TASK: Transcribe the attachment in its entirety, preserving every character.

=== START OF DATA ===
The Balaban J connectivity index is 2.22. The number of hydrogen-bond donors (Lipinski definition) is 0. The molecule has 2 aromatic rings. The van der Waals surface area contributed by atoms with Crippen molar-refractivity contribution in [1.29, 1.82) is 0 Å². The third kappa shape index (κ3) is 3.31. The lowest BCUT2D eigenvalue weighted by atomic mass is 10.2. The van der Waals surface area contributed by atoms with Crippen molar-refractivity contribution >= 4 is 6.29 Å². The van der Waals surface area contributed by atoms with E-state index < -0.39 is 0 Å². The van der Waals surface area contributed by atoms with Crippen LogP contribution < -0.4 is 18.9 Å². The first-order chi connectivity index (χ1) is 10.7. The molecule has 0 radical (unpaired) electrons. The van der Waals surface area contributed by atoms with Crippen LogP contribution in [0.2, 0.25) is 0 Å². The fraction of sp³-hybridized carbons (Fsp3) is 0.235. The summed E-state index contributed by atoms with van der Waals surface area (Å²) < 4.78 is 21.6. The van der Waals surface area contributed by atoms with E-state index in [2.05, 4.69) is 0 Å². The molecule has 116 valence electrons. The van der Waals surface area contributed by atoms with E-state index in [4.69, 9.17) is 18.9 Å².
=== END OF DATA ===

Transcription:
The Balaban J connectivity index is 2.22. The number of hydrogen-bond donors (Lipinski definition) is 0. The molecule has 2 aromatic rings. The van der Waals surface area contributed by atoms with Crippen molar-refractivity contribution in [1.29, 1.82) is 0 Å². The third kappa shape index (κ3) is 3.31. The lowest BCUT2D eigenvalue weighted by atomic mass is 10.2. The van der Waals surface area contributed by atoms with Crippen molar-refractivity contribution >= 4 is 6.29 Å². The van der Waals surface area contributed by atoms with E-state index < -0.39 is 0 Å². The van der Waals surface area contributed by atoms with Crippen LogP contribution < -0.4 is 18.9 Å². The first-order chi connectivity index (χ1) is 10.7. The molecule has 0 radical (unpaired) electrons. The van der Waals surface area contributed by atoms with Crippen LogP contribution in [0.2, 0.25) is 0 Å². The fraction of sp³-hybridized carbons (Fsp3) is 0.235. The summed E-state index contributed by atoms with van der Waals surface area (Å²) < 4.78 is 21.6. The van der Waals surface area contributed by atoms with E-state index in [2.05, 4.69) is 0 Å². The molecule has 116 valence electrons. The van der Waals surface area contributed by atoms with E-state index in [4.69, 9.17) is 18.9 Å².